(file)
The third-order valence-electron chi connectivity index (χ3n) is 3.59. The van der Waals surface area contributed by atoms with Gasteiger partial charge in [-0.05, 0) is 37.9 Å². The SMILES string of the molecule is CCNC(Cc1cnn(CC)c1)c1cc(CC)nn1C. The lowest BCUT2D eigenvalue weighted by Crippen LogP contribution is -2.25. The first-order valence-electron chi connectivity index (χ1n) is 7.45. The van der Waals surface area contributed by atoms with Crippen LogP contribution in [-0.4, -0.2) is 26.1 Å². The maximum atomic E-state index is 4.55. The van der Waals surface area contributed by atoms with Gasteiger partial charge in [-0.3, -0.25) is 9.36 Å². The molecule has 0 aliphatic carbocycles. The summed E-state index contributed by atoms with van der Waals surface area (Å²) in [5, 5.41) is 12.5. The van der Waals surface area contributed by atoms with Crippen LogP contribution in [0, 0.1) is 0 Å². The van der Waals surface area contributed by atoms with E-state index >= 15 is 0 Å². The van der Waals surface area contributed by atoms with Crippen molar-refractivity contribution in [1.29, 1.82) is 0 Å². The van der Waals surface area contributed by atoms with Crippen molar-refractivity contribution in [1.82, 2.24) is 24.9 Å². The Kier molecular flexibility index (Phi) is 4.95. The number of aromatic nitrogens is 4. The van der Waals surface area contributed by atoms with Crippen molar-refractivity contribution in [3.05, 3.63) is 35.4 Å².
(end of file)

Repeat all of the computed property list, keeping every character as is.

The third-order valence-electron chi connectivity index (χ3n) is 3.59. The van der Waals surface area contributed by atoms with Gasteiger partial charge in [-0.05, 0) is 37.9 Å². The SMILES string of the molecule is CCNC(Cc1cnn(CC)c1)c1cc(CC)nn1C. The lowest BCUT2D eigenvalue weighted by Crippen LogP contribution is -2.25. The first-order valence-electron chi connectivity index (χ1n) is 7.45. The van der Waals surface area contributed by atoms with Crippen LogP contribution in [-0.4, -0.2) is 26.1 Å². The maximum atomic E-state index is 4.55. The van der Waals surface area contributed by atoms with Gasteiger partial charge in [-0.3, -0.25) is 9.36 Å². The molecule has 0 aliphatic carbocycles. The summed E-state index contributed by atoms with van der Waals surface area (Å²) in [5, 5.41) is 12.5. The van der Waals surface area contributed by atoms with Crippen LogP contribution in [0, 0.1) is 0 Å². The van der Waals surface area contributed by atoms with E-state index >= 15 is 0 Å². The van der Waals surface area contributed by atoms with Crippen molar-refractivity contribution in [1.29, 1.82) is 0 Å². The van der Waals surface area contributed by atoms with Crippen molar-refractivity contribution in [1.82, 2.24) is 24.9 Å². The Kier molecular flexibility index (Phi) is 4.95. The number of aromatic nitrogens is 4. The van der Waals surface area contributed by atoms with Crippen molar-refractivity contribution in [3.05, 3.63) is 35.4 Å².